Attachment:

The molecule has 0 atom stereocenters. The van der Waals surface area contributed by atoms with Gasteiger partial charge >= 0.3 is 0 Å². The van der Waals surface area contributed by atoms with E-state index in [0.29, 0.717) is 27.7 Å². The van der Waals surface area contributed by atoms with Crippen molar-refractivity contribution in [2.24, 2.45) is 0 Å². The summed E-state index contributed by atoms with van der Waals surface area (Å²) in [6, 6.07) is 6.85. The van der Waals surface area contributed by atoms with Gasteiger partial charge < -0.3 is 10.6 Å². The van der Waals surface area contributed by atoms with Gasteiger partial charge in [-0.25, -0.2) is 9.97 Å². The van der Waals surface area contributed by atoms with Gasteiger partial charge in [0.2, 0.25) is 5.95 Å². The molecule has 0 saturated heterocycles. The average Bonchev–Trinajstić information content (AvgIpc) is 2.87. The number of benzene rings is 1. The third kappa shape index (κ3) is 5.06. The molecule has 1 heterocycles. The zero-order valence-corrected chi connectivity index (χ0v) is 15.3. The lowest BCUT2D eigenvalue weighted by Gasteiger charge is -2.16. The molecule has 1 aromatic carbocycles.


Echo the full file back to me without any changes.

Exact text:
The molecule has 0 atom stereocenters. The van der Waals surface area contributed by atoms with Gasteiger partial charge >= 0.3 is 0 Å². The van der Waals surface area contributed by atoms with E-state index in [0.29, 0.717) is 27.7 Å². The van der Waals surface area contributed by atoms with Crippen molar-refractivity contribution in [2.24, 2.45) is 0 Å². The summed E-state index contributed by atoms with van der Waals surface area (Å²) in [6, 6.07) is 6.85. The van der Waals surface area contributed by atoms with Gasteiger partial charge < -0.3 is 10.6 Å². The van der Waals surface area contributed by atoms with Gasteiger partial charge in [-0.25, -0.2) is 9.97 Å². The van der Waals surface area contributed by atoms with Gasteiger partial charge in [0.2, 0.25) is 5.95 Å². The molecule has 0 saturated heterocycles. The average Bonchev–Trinajstić information content (AvgIpc) is 2.87. The number of benzene rings is 1. The third kappa shape index (κ3) is 5.06. The molecule has 1 heterocycles. The zero-order valence-corrected chi connectivity index (χ0v) is 15.3. The lowest BCUT2D eigenvalue weighted by Gasteiger charge is -2.16. The molecule has 1 aromatic carbocycles.